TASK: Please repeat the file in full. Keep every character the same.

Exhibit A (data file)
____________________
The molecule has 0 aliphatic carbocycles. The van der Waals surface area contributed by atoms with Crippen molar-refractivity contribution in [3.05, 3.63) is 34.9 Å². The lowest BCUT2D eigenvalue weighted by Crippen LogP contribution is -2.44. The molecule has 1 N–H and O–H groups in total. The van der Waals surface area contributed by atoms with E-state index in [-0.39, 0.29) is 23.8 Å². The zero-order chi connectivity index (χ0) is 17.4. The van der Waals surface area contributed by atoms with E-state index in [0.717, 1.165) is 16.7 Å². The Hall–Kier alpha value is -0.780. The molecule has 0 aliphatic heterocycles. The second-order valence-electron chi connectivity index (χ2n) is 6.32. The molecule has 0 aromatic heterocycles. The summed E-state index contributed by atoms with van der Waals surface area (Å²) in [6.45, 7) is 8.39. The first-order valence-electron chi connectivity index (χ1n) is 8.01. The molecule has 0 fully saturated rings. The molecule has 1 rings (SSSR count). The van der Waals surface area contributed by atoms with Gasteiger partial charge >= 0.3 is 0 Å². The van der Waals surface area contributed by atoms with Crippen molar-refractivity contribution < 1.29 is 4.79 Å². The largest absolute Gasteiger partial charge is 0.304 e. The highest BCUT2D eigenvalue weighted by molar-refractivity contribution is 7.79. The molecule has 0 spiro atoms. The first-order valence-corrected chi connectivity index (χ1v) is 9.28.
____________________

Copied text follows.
The molecule has 0 aliphatic carbocycles. The van der Waals surface area contributed by atoms with Crippen molar-refractivity contribution in [3.05, 3.63) is 34.9 Å². The lowest BCUT2D eigenvalue weighted by Crippen LogP contribution is -2.44. The molecule has 1 N–H and O–H groups in total. The van der Waals surface area contributed by atoms with E-state index in [-0.39, 0.29) is 23.8 Å². The zero-order chi connectivity index (χ0) is 17.4. The van der Waals surface area contributed by atoms with E-state index in [0.717, 1.165) is 16.7 Å². The Hall–Kier alpha value is -0.780. The molecule has 0 aliphatic heterocycles. The second-order valence-electron chi connectivity index (χ2n) is 6.32. The molecule has 0 aromatic heterocycles. The summed E-state index contributed by atoms with van der Waals surface area (Å²) in [6.45, 7) is 8.39. The first-order valence-electron chi connectivity index (χ1n) is 8.01. The molecule has 0 fully saturated rings. The molecule has 1 rings (SSSR count). The van der Waals surface area contributed by atoms with Gasteiger partial charge >= 0.3 is 0 Å². The van der Waals surface area contributed by atoms with Crippen molar-refractivity contribution < 1.29 is 4.79 Å². The largest absolute Gasteiger partial charge is 0.304 e. The highest BCUT2D eigenvalue weighted by molar-refractivity contribution is 7.79. The molecule has 0 spiro atoms. The first-order valence-corrected chi connectivity index (χ1v) is 9.28.